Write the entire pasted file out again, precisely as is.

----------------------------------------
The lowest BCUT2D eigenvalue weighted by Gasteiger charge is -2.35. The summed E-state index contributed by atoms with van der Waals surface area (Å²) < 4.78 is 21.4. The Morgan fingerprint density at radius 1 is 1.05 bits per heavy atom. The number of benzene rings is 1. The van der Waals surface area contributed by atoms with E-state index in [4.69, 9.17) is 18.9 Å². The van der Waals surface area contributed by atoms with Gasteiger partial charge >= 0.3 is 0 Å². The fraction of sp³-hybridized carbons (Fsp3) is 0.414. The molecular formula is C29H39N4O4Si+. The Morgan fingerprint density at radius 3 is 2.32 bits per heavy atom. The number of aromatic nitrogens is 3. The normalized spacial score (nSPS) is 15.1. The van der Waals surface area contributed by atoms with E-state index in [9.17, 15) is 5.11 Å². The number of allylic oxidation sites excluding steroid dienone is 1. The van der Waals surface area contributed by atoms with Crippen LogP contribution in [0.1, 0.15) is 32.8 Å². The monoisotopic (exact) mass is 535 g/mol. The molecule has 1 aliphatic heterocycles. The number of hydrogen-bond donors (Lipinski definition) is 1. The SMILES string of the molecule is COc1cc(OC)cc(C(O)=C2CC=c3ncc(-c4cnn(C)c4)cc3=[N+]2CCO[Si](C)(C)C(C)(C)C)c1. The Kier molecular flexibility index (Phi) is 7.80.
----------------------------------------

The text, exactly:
The lowest BCUT2D eigenvalue weighted by Gasteiger charge is -2.35. The summed E-state index contributed by atoms with van der Waals surface area (Å²) < 4.78 is 21.4. The Morgan fingerprint density at radius 1 is 1.05 bits per heavy atom. The number of benzene rings is 1. The van der Waals surface area contributed by atoms with E-state index in [4.69, 9.17) is 18.9 Å². The van der Waals surface area contributed by atoms with Gasteiger partial charge >= 0.3 is 0 Å². The fraction of sp³-hybridized carbons (Fsp3) is 0.414. The molecular formula is C29H39N4O4Si+. The Morgan fingerprint density at radius 3 is 2.32 bits per heavy atom. The number of aromatic nitrogens is 3. The normalized spacial score (nSPS) is 15.1. The van der Waals surface area contributed by atoms with E-state index in [9.17, 15) is 5.11 Å². The number of allylic oxidation sites excluding steroid dienone is 1. The van der Waals surface area contributed by atoms with Crippen LogP contribution in [0.1, 0.15) is 32.8 Å². The monoisotopic (exact) mass is 535 g/mol. The molecule has 1 aliphatic heterocycles. The number of hydrogen-bond donors (Lipinski definition) is 1. The SMILES string of the molecule is COc1cc(OC)cc(C(O)=C2CC=c3ncc(-c4cnn(C)c4)cc3=[N+]2CCO[Si](C)(C)C(C)(C)C)c1. The Kier molecular flexibility index (Phi) is 7.80.